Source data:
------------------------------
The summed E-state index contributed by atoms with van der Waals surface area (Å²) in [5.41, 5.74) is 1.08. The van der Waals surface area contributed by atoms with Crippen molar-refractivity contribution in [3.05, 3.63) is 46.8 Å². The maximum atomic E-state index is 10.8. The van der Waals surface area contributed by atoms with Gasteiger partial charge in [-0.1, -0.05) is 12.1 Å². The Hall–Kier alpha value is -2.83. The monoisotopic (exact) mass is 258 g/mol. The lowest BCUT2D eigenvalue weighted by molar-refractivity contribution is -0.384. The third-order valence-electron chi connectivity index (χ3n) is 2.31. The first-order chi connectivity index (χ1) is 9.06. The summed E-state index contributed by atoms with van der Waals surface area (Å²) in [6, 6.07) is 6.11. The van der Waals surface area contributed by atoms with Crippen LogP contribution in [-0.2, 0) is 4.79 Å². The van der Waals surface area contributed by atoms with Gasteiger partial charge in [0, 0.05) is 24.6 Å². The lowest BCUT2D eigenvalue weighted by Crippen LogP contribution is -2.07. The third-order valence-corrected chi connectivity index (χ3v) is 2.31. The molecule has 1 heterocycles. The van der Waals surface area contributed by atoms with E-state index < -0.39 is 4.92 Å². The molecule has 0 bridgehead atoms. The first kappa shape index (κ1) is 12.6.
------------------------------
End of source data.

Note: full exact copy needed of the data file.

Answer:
The summed E-state index contributed by atoms with van der Waals surface area (Å²) in [5.41, 5.74) is 1.08. The van der Waals surface area contributed by atoms with Crippen molar-refractivity contribution in [3.05, 3.63) is 46.8 Å². The maximum atomic E-state index is 10.8. The van der Waals surface area contributed by atoms with Gasteiger partial charge in [-0.1, -0.05) is 12.1 Å². The Hall–Kier alpha value is -2.83. The monoisotopic (exact) mass is 258 g/mol. The lowest BCUT2D eigenvalue weighted by molar-refractivity contribution is -0.384. The third-order valence-electron chi connectivity index (χ3n) is 2.31. The first-order chi connectivity index (χ1) is 9.06. The summed E-state index contributed by atoms with van der Waals surface area (Å²) in [6, 6.07) is 6.11. The van der Waals surface area contributed by atoms with Crippen LogP contribution in [-0.2, 0) is 4.79 Å². The van der Waals surface area contributed by atoms with Gasteiger partial charge in [0, 0.05) is 24.6 Å². The lowest BCUT2D eigenvalue weighted by Crippen LogP contribution is -2.07. The third-order valence-corrected chi connectivity index (χ3v) is 2.31. The molecule has 1 heterocycles. The van der Waals surface area contributed by atoms with E-state index < -0.39 is 4.92 Å². The molecule has 0 bridgehead atoms. The first kappa shape index (κ1) is 12.6.